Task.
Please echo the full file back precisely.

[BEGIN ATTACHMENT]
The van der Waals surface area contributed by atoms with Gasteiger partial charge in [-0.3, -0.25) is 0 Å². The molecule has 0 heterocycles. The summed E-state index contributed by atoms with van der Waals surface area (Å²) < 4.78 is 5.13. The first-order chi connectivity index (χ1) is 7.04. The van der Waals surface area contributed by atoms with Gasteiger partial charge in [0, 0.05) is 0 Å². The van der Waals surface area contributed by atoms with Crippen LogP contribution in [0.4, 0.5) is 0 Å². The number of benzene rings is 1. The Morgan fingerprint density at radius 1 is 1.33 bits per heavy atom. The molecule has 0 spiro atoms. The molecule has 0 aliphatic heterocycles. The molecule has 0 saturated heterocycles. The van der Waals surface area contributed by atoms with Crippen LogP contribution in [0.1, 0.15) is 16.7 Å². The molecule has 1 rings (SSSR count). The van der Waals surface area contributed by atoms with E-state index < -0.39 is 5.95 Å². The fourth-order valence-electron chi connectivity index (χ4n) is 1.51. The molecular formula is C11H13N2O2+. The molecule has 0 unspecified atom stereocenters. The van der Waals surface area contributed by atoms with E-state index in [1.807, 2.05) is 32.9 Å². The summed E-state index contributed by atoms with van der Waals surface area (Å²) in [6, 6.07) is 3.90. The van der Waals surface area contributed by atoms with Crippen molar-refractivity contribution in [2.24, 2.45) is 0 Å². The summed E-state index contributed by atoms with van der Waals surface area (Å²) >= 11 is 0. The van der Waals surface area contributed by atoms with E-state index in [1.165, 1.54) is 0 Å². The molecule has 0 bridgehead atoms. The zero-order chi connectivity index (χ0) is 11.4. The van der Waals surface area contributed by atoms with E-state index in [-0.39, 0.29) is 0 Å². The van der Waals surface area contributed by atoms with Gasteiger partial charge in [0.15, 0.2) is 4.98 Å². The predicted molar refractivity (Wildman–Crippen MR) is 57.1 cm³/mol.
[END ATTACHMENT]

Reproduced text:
The van der Waals surface area contributed by atoms with Gasteiger partial charge in [-0.3, -0.25) is 0 Å². The molecule has 0 heterocycles. The summed E-state index contributed by atoms with van der Waals surface area (Å²) < 4.78 is 5.13. The first-order chi connectivity index (χ1) is 7.04. The van der Waals surface area contributed by atoms with Gasteiger partial charge in [0, 0.05) is 0 Å². The van der Waals surface area contributed by atoms with Crippen LogP contribution in [0.4, 0.5) is 0 Å². The number of benzene rings is 1. The Morgan fingerprint density at radius 1 is 1.33 bits per heavy atom. The molecule has 0 spiro atoms. The molecule has 0 aliphatic heterocycles. The molecule has 0 saturated heterocycles. The van der Waals surface area contributed by atoms with Crippen LogP contribution in [0.1, 0.15) is 16.7 Å². The molecule has 1 rings (SSSR count). The van der Waals surface area contributed by atoms with E-state index < -0.39 is 5.95 Å². The fourth-order valence-electron chi connectivity index (χ4n) is 1.51. The molecular formula is C11H13N2O2+. The molecule has 0 unspecified atom stereocenters. The van der Waals surface area contributed by atoms with E-state index in [1.807, 2.05) is 32.9 Å². The summed E-state index contributed by atoms with van der Waals surface area (Å²) in [6, 6.07) is 3.90. The van der Waals surface area contributed by atoms with Crippen molar-refractivity contribution in [2.24, 2.45) is 0 Å². The summed E-state index contributed by atoms with van der Waals surface area (Å²) >= 11 is 0. The van der Waals surface area contributed by atoms with E-state index in [1.165, 1.54) is 0 Å². The molecule has 0 bridgehead atoms. The zero-order chi connectivity index (χ0) is 11.4. The van der Waals surface area contributed by atoms with E-state index in [-0.39, 0.29) is 0 Å². The van der Waals surface area contributed by atoms with Gasteiger partial charge in [0.15, 0.2) is 4.98 Å². The predicted molar refractivity (Wildman–Crippen MR) is 57.1 cm³/mol.